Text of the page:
A PS4 or Xbox 720. For free. On a contract. Day one. You walk out of the store and you haven’t handed over anything. You have, of course, spent $720 without batting an eyelid, but why on earth wouldn’t you sign up for this? A few years ago, I interviewed the people in charge of PlayStation UK marketing at gamescom. I asked one of them about the greatest challenge he faced in terms of selling PlayStation 3, and he said it was one of perception. Sony had to sell PS3 at a massive loss, because the perception is that a games console can’t cost more than £299, whereas you’ll buy laptops for four-figure sums because you just assume that’s what they cost.
People want HD gaming, but it has to make sense. It has to be cutting edge. HD gamers don’t want to play on ten year-old tech, but nor do they want to be handing over what they perceive to be large sums of money when they have far more important things to worry about, such as mortgages and credit card bills.
This is why smartphones have to be sold on contracts. The perception to the user is that the phone is “free”. When you do the maths, an iPhone or new HTC handset costs a great deal of money, but because you never hand over a lump sum you’re willing to commit to maybe £1,000 over two years because you want the hardware and the plan fits within your monthly budget. Imagine walking into a shop to pick up the latest iPhone to find it costs £900. You’d never buy it. It’d be exclusively for those with a large amount of disposable income, which means most people would sit there waiting for the price to come down and Apple wouldn’t be able to bring out a new iPhone for years.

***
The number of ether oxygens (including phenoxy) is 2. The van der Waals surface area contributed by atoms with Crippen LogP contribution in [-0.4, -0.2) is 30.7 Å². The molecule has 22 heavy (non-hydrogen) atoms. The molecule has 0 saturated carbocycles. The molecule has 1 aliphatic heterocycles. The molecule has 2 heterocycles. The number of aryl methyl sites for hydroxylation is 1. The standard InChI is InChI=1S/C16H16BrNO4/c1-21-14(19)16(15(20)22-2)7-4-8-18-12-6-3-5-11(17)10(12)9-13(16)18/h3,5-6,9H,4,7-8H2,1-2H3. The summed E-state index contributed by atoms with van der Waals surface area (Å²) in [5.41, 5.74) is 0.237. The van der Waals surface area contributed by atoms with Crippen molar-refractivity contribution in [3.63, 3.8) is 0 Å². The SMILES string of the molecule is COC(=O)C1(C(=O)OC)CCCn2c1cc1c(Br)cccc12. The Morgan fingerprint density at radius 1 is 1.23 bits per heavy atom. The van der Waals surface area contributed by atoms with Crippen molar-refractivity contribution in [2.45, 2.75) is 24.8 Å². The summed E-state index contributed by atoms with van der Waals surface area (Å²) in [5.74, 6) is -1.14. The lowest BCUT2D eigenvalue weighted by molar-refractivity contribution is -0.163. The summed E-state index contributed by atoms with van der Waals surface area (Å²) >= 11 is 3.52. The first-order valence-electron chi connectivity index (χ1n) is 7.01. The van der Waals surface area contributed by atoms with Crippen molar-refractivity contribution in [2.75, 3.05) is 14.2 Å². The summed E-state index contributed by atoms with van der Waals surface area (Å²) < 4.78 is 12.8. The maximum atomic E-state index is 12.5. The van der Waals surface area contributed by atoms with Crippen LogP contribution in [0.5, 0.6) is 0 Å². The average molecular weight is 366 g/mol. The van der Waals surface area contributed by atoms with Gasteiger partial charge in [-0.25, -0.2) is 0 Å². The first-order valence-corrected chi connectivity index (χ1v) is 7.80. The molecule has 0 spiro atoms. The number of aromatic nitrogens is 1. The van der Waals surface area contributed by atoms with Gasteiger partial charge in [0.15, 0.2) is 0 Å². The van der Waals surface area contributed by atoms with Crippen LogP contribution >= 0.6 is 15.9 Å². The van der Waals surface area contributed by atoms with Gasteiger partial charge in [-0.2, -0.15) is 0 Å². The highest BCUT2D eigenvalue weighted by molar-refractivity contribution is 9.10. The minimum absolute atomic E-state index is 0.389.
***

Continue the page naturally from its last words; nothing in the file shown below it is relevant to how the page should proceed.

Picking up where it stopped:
If the concept of subscriptions takes within the console space, the ramifications for Sony and Microsoft could be gigantic. The traditional console model is that you make an over-powered, expensive machine, sell it for a loss and recoup the cost later in the cycle on discs. If we were all buying consoles on monthly payments, we’d be paying full price for launch machines. That means the insane losses suffered by Sony to launch PS3 would, in theory, evaporate. Good for everyone. Apple, specifically, has used this model to devastating effect with iPhone.
And aside from getting you to spend proper sums of money for expensive pieces of technology, the subscription model also locks you into the concept of upgrading. One of the current console business’s greatest flaws is that it makes iteration difficult. Apple, evidently, has no such problem with iPhone, keeping its users at the highest rate of spend possible by constantly releasing newer, better hardware and offering upgrade packages.
With subscription as a normality in the console space, why couldn’t Microsoft bring out a new model every two years with a faster GPU? You enter into a new contract, hand over £100 and your monthly fee goes up £5. It’s back-compat, so you just download all your 720 games again, and off you go with something shiny and new.
People want HD gaming, but it has to make sense. It has to be cutting edge. HD gamers don’t want to play on ten year-old tech, but nor do they want to be handing over what they perceive to be large sums of money when they have far more important things to worry about, such as mortgages and credit card bills. Adopting the smartphone payment model could change everything for consoles. As EA CEO John Riccitiello said in the firm’s earnings call last night, “We are strong believers that console will return to strong growth and represent a great opportunity, one that is in lockstep with our digital plan.”
Don’t believe gaming’s future’s completely Apple-shaped just yet. Apple may represent a threat to the likes of Microsoft and Sony in games, but the rampant success of iPhone’s subscription model may have, ironically, shown an exciting route forward for Xbox and PlayStation’s next generation.